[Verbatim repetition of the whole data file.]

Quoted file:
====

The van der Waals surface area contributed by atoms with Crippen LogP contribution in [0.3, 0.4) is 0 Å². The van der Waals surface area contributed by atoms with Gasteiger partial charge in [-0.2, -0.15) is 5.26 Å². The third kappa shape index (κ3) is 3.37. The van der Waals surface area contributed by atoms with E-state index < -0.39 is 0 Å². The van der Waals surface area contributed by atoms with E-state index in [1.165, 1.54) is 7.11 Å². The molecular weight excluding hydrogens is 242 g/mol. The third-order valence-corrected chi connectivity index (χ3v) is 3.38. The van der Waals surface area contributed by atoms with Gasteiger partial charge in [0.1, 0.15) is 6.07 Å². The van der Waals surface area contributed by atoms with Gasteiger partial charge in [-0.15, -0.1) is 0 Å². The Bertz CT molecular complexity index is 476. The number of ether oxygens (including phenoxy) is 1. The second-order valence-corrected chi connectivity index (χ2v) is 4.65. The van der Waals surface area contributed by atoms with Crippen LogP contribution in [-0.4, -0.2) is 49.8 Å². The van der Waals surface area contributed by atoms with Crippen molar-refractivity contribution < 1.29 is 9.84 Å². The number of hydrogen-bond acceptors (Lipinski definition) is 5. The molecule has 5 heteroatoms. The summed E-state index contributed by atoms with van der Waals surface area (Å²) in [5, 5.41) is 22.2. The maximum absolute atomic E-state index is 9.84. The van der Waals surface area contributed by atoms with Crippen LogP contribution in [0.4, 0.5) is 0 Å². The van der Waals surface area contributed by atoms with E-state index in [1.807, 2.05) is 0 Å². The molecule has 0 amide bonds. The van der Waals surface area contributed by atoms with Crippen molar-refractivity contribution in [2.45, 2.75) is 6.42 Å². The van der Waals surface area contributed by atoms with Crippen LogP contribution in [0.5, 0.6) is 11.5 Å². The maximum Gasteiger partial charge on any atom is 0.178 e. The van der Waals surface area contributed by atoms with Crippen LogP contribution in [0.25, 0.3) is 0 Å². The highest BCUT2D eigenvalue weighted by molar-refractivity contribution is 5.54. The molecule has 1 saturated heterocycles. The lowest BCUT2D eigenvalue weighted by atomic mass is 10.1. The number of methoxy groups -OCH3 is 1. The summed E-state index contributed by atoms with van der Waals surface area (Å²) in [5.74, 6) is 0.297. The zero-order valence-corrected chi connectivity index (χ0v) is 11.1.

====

The van der Waals surface area contributed by atoms with Crippen LogP contribution in [0.3, 0.4) is 0 Å². The van der Waals surface area contributed by atoms with Gasteiger partial charge in [-0.2, -0.15) is 5.26 Å². The third kappa shape index (κ3) is 3.37. The van der Waals surface area contributed by atoms with E-state index < -0.39 is 0 Å². The van der Waals surface area contributed by atoms with E-state index in [1.165, 1.54) is 7.11 Å². The molecular weight excluding hydrogens is 242 g/mol. The third-order valence-corrected chi connectivity index (χ3v) is 3.38. The van der Waals surface area contributed by atoms with Gasteiger partial charge in [0.1, 0.15) is 6.07 Å². The van der Waals surface area contributed by atoms with Gasteiger partial charge in [-0.15, -0.1) is 0 Å². The Bertz CT molecular complexity index is 476. The number of ether oxygens (including phenoxy) is 1. The second-order valence-corrected chi connectivity index (χ2v) is 4.65. The van der Waals surface area contributed by atoms with Crippen LogP contribution in [-0.4, -0.2) is 49.8 Å². The van der Waals surface area contributed by atoms with Crippen molar-refractivity contribution < 1.29 is 9.84 Å². The number of hydrogen-bond acceptors (Lipinski definition) is 5. The molecule has 5 heteroatoms. The summed E-state index contributed by atoms with van der Waals surface area (Å²) in [5, 5.41) is 22.2. The maximum absolute atomic E-state index is 9.84. The van der Waals surface area contributed by atoms with Crippen LogP contribution in [0.4, 0.5) is 0 Å². The van der Waals surface area contributed by atoms with E-state index in [1.807, 2.05) is 0 Å². The molecule has 0 amide bonds. The van der Waals surface area contributed by atoms with Crippen molar-refractivity contribution in [2.45, 2.75) is 6.42 Å². The van der Waals surface area contributed by atoms with Crippen LogP contribution in [0.5, 0.6) is 11.5 Å². The maximum Gasteiger partial charge on any atom is 0.178 e. The van der Waals surface area contributed by atoms with Crippen LogP contribution in [0.25, 0.3) is 0 Å². The highest BCUT2D eigenvalue weighted by molar-refractivity contribution is 5.54. The molecule has 1 saturated heterocycles. The lowest BCUT2D eigenvalue weighted by atomic mass is 10.1. The number of methoxy groups -OCH3 is 1. The summed E-state index contributed by atoms with van der Waals surface area (Å²) in [5.74, 6) is 0.297. The zero-order valence-corrected chi connectivity index (χ0v) is 11.1.